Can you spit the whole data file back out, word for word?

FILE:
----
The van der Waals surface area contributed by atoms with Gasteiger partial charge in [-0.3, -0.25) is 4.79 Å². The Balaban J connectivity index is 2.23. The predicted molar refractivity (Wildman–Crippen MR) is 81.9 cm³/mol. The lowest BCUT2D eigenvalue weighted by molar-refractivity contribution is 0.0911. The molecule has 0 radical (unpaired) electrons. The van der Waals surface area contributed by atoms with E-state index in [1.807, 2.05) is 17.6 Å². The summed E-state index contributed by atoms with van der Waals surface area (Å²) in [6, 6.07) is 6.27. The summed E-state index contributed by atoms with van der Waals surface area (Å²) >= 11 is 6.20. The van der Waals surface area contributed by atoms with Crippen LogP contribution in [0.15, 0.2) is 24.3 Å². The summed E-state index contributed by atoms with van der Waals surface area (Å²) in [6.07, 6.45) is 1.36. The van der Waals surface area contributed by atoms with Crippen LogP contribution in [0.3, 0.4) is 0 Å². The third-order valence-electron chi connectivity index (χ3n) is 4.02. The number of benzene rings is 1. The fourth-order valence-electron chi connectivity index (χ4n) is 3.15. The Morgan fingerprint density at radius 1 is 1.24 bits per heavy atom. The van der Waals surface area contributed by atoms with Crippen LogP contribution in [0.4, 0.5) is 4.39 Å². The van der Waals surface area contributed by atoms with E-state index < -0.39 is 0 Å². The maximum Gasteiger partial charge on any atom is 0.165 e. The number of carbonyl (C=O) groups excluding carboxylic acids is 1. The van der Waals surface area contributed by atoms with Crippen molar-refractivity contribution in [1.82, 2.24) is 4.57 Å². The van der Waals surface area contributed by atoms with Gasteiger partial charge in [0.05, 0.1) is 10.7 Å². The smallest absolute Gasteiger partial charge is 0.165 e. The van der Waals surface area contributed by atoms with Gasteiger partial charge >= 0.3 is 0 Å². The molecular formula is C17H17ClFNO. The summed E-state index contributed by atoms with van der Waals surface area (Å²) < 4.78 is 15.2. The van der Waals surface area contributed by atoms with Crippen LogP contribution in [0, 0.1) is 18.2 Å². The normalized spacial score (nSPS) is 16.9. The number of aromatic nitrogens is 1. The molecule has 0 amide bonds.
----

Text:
The van der Waals surface area contributed by atoms with Gasteiger partial charge in [-0.3, -0.25) is 4.79 Å². The Balaban J connectivity index is 2.23. The predicted molar refractivity (Wildman–Crippen MR) is 81.9 cm³/mol. The lowest BCUT2D eigenvalue weighted by molar-refractivity contribution is 0.0911. The molecule has 0 radical (unpaired) electrons. The van der Waals surface area contributed by atoms with E-state index in [1.807, 2.05) is 17.6 Å². The summed E-state index contributed by atoms with van der Waals surface area (Å²) in [6, 6.07) is 6.27. The summed E-state index contributed by atoms with van der Waals surface area (Å²) >= 11 is 6.20. The van der Waals surface area contributed by atoms with Crippen LogP contribution in [0.15, 0.2) is 24.3 Å². The summed E-state index contributed by atoms with van der Waals surface area (Å²) in [6.07, 6.45) is 1.36. The van der Waals surface area contributed by atoms with Crippen LogP contribution in [0.3, 0.4) is 0 Å². The third-order valence-electron chi connectivity index (χ3n) is 4.02. The number of benzene rings is 1. The fourth-order valence-electron chi connectivity index (χ4n) is 3.15. The Morgan fingerprint density at radius 1 is 1.24 bits per heavy atom. The van der Waals surface area contributed by atoms with Crippen LogP contribution in [0.4, 0.5) is 4.39 Å². The van der Waals surface area contributed by atoms with E-state index < -0.39 is 0 Å². The maximum Gasteiger partial charge on any atom is 0.165 e. The number of carbonyl (C=O) groups excluding carboxylic acids is 1. The van der Waals surface area contributed by atoms with Crippen molar-refractivity contribution in [1.82, 2.24) is 4.57 Å². The van der Waals surface area contributed by atoms with Gasteiger partial charge in [0.05, 0.1) is 10.7 Å². The smallest absolute Gasteiger partial charge is 0.165 e. The van der Waals surface area contributed by atoms with Gasteiger partial charge >= 0.3 is 0 Å². The molecular formula is C17H17ClFNO. The summed E-state index contributed by atoms with van der Waals surface area (Å²) < 4.78 is 15.2. The van der Waals surface area contributed by atoms with Crippen LogP contribution in [0, 0.1) is 18.2 Å². The normalized spacial score (nSPS) is 16.9. The number of aromatic nitrogens is 1. The molecule has 0 amide bonds.